Advanced array processing Tutorial

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In the first tutorial we introduced you to arrays and to the MAT keyword. Arrays can be used in a variety of ways. Here we will cover a few more ways to handle them.

STR2MAT

STR2MAT allows the program to change strings directly into arrays as specified in the statement. 1. The syntax is STR2MAT(“string”,mat xxx$,“delimiter”) The delimiter can be anything you choose, including a comma, a space, or any letter or symbol. For example:

00010 STR2MAT(“Dallas Houston Amarillo Austin”,mat city$, “ “)
00020 print mat city$

will return:

Dallas
Houston
Amarillo
Austin

This could make putting information into an array much easier and faster.

It's opposite, MAT2STR, will take a matrix and change it into a string. It's syntax is:

MAT2STR(mat xxx$,stringname$,”delimiter”)

For example:

MAT2STR(mat city$,citynames$,”::”)

will return Dallas::Houston::Amarillo::Austin

A note about variables. STR2MAT and MAT2STR can work if the entire string part is a variable, i.e.:

a$=(“hot,warm,mild,cool,cold”)
str2mat(a$,mat weather$,”,”)

but it can't handle variables, as in:

a$=”cold”
b$=”hot”
str2mat(a$,b$,mat weather$,”,”)  ! doesn't work! 

For a more practical example, open your sample program SAMPLIST and alter the data lines at the top to include STR2MAT. Make sure your program still runs! See the solutions page for the answer.

SRCH

Srch provides for a quick and easy search of an array and returns the row number where it finds the matching argument. Here's the syntax for both string and numeric arrays:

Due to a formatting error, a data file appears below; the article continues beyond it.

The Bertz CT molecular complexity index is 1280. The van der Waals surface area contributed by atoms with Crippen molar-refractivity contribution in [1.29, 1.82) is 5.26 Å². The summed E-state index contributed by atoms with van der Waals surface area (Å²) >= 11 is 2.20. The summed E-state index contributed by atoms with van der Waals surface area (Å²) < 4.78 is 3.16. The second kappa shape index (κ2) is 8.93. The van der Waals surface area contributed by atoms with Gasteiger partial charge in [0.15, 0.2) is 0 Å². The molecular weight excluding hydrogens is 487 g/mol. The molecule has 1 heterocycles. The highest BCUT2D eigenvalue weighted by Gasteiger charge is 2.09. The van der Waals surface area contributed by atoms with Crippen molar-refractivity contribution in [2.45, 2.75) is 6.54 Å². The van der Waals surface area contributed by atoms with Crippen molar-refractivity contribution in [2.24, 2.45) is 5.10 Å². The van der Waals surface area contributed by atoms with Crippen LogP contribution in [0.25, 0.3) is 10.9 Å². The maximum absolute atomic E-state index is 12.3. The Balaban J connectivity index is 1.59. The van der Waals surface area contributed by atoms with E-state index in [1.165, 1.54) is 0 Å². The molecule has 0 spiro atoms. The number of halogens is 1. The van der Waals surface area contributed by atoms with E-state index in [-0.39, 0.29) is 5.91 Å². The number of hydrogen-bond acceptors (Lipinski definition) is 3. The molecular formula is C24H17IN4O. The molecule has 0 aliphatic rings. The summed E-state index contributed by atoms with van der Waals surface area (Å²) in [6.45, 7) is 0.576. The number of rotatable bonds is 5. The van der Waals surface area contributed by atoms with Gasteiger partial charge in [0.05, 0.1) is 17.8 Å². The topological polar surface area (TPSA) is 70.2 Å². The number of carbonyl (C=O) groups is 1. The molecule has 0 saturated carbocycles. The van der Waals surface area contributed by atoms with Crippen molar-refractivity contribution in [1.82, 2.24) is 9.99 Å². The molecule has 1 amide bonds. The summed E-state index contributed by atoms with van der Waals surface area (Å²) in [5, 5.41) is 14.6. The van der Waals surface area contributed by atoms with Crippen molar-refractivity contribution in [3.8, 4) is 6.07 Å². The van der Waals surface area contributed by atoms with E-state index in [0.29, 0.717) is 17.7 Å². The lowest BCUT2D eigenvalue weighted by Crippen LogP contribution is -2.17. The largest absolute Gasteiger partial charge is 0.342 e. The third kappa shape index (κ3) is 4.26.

Srch(array-name$,^argument$[,row])

for string arrays and

Srch(array-name,argument[,row])

for numeric arrays.

The [row] parameter is optional and provides the starting row number for the search. The carrot (^) symbol can precede the argument$ parameter. It's not included in the search, but makes argument$ case insensitive.

Write a sample program, accessing our data file ORDERS.int, to find the customers buying all three items? (They'll be getting a special 10% discount!) Use a DO LOOP. See the solutions page for help.

Note: if a match is not found, Srch will return -1.


Next, what if you wanted to organize the names in alphabetical order?

AIDX/DIDX

3. AIDX and DIDX are keywords used for creating an index for an array by ascending (AIDX) or descending (DIDX) order. The index can be used as subscripts to access the values of the array in sorted order (for both numeric and string arrays).

The syntax is as follows:

MAT AscendingIndexArray(UDIM(ArrayToBeIndexed$))=AIDX(ArrayToBeIndexed$)

or

MAT DescendingIndexArray(UDIM(ArrayToBeIndexed$))=DIDX(ArrayToBeIndexed$)

For example, if you wanted to take your customer list and put them in alphabetical order by first name, you could do this (after opening the file and reading the names into arrays):

let y2=udim(firstname$)
mat alphanames(y2)=aidx(firstname$)
for n=1 to y2
print firstname$(alphanames(n));lastname$(alphanames(n))
next n

These can be used with numeric values as well. Here are the monthly totals for several customers' purchases, and you want to reward the highest spenders. List them in descending order

300,500,66,789,1023,24,56,72,800,945,15,7

See solutions for help.


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